What is Attention Deficit Hyperactivity Disorder - ADHD?
There are very few people in the United States who have not heard about Attention Deficit Hyperactivity Disorder (ADHD). Sometimes it is called Attention Deficit Disorder (ADD). It seems more and more people are diagnosed with this disorder. There are many reasons for this. We'll discuss those reasons in a moment. For now, let's begin by defining ADHD. What is it? Although we've heard the term Attention Deficit Hyperactivity Disorder (ADHD), what exactly does it mean? Is it a normal variation of behavior: Or, is it disorder that significantly affects people's lives? A brief example may help clarify the term's meaning.
Adrian's story: A boy with ADHD
Adrian is a 7-year-old boy. He is making his second attempt to pass the first grade. He is halfway through the school year, but still hasn't improved very much. His teacher, Ms. Carter, taught Adrian in her classroom last ye...More
Fast Facts: Learn! Fast!
What is ADHD?
Attention Deficit Hyperactivity Disorder (ADHD) is a neurological condition associated with several characteristic symptoms including distractibility, poor impulse control, forgetfulness, inattention,
hyperactivity, and impulsivity that is beyond what is normal or average for a given age.
Usually, ADHD is first identified during childhood; but, it often persists into adulthood.
Although adult-ADHD is more common than once believed, not all children with ADHD will become adults with ADHD.
Symptoms of ADHD change across the lifespan.
Although ADHD is referred to as a single disorder, there are different types.
A history of poor school performance - lower grades, criticism from teachers, as well as parents, and sometimes, the need to repeat a grade.
Career difficulties - problems with concentration and task completion that affect school performance continue to be problems in a job setting.
Adults with ADHD will likely benefit from predictable, consistent work routines, flexible deadlines, and projects that allow for creative involvement. One surprising research finding regarding this group is that they appear to be more likely to own their own small business.
As a result of various ongoing problems, adults with untreated ADHD tend to have a lower socioeconomic status, and money is often a serious concern. Frequent job changes and poor job performance may leave the finances of many ADHD adults in disarray.
Individuals with adult ADHD may appear as one of two extremes: withdrawn and antisocial, preferring to spend their time alone; or overly social and unable to easily endure even brief periods of solitude.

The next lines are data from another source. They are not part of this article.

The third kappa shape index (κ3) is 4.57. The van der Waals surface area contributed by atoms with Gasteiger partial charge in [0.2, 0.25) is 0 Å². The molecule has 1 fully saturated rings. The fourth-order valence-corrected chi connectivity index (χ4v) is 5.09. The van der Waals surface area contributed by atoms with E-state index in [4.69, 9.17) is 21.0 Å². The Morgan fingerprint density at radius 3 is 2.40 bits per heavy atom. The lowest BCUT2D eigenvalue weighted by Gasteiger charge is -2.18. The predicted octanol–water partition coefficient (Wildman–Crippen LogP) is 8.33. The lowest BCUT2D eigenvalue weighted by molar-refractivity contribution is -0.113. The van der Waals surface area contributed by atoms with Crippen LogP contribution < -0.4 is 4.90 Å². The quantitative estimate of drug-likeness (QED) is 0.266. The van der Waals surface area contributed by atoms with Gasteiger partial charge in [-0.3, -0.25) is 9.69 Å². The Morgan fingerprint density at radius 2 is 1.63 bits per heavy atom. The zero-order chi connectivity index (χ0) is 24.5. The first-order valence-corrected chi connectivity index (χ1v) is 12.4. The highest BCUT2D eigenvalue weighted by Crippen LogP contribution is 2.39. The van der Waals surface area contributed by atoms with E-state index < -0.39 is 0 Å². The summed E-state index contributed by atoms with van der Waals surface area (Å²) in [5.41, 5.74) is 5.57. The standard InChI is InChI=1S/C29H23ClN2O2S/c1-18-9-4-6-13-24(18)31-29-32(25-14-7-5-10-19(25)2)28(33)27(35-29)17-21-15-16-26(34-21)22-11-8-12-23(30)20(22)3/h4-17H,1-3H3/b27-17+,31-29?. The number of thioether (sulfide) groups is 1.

Relationships of all kinds are difficult for the adult with ADHD. Impulsive comments and behaviors in combination with a notoriously short temper can cause extreme problems.
Despite this large body of research, the specific cause of this disorder remains uncertain.
The vast majority of researchers conclude that ADHD is primarily a neurological or brain-based disorder. It is either present at birth, or it develops early on in childhood.
Research has established that genetics play a powerful role in many behavioral symptoms.
The estimated heritability of ADHD (i.e., the proportion of a trait that can be attributed to genetics) ranges from 75 to 91%.
Research has determined that ADHD is actually a result of reduced brain functioning (particularly frontal lobe) and decreased levels dopamine.
At present, there is no scientific evidence that demonstrates media exposure causes ADHD.
Research has clearly demonstrated that nutrition and eating habits do not cause ADHD. However, that said, there are some indications that children with this disorder are metabolically different from others.
Adults are diagnosed with ADHD using the same criteria as for children and ADHD. However, the symptoms look different in adults and children.
ADHD is a diagnosis that requires symptoms be present before age 12. This diagnostic requirement means there must be evidence that symptoms were present before age 12.
ADHD has symptoms shared by other disorders called, differential diagnosis; and, other disorders commonly occur in addition to ADHD called, co-occurring disorders. Teasing ADHD apart from these other disorders can be complex.
Teasing ADHD behaviors apart from normal variations in adult behavior often requires specialized
Cultural expectations, stereotypes, and life-long coping skills can conceal the disorder.
The goal is to arrive at the best mix of treatment 'ingredients' for each individual person.